The LLRC’s conclusions are untenable for several reasons. First, it is obvious throughout the report that it considered only the materials the government chose to place before it. There was no independent assessment of the full scope of information in the government’s possession – including all communications with the UN, ICRC and sources in the conflict zone, as well as other evidence from government and international sources, such as uncensored satellite images and footage from the military’s unmanned drones. Similarly, the record before the LLRC is inadequate to draw conclusions ruling out unlawful attacks when there are thousands of witnesses who did not come forward, partly because of the lack of witness protection, and when there is no indication that the LLRC had physical access to the final war zone where most of the civilian casualties occurred. Those areas have been off limits to everyone but the military since the end of hostilities.
An equally worrying deficiency in the LLRC’s conclusions is the fundamental misstatement or misapplication of principles of international law. This is most evident in its failure to present a fair exposition of the principle of distinction under international humanitarian law. Indeed, even though the LLRC claimed to have considered the April 2011 report of the UN Secretary-General’s panel of experts, it did not engage the panel’s legal or factual analysis in any meaningful way. Allowing the LLRC’s regressive statement of international law to stand could have consequences beyond Sri Lanka.
The LLRC’s exculpation of government and military leaders also depends on accepting without question testimony from Tamil government administrators and doctors who had served in the war zone. The report makes no mention of the fact that the doctors were detained under anti-terrorism laws at the end of the war and forced to recant publicly their earlier claims that thousands of civilians died from government shelling. To accept at face value their statements to a government-appointed body requires ignoring the evidence of physical attacks and threats to government critics that the LLRC discusses at length elsewhere in its report. Indeed, as predicted by many in advance of the LLRC’s hearings, numerous witnesses who testified to the commission about government violations have since been questioned and harassed by the military and the police.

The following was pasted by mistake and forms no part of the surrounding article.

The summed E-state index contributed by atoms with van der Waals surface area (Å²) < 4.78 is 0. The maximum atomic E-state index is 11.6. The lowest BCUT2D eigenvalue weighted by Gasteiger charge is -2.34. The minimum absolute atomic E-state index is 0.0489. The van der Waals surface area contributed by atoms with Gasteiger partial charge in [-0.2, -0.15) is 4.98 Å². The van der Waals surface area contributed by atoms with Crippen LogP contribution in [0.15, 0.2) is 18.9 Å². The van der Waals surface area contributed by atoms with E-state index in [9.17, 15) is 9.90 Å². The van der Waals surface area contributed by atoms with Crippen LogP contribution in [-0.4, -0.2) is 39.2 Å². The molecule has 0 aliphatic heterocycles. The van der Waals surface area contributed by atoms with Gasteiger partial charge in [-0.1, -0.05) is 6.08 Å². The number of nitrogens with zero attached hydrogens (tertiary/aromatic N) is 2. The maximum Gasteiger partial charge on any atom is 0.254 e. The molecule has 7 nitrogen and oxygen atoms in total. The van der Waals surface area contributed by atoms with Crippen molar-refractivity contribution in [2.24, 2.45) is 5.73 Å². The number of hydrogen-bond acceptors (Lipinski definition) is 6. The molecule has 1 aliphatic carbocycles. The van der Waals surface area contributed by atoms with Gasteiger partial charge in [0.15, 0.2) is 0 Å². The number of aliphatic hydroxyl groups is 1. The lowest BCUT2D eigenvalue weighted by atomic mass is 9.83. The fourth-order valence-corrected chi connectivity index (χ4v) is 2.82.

In the most compelling sections of its report, the LLRC recognises what Crisis Group, human rights organisations and civil society activists have argued for years: that Sri Lanka is suffering from a crisis of institutionalised impunity for human rights violations by state forces and those working in collaboration with the state. Unfortunately, the commission makes no effort to apply these facts to its analysis of alleged violations of international humanitarian law or to analyse how they would likely distort much of the testimony it received.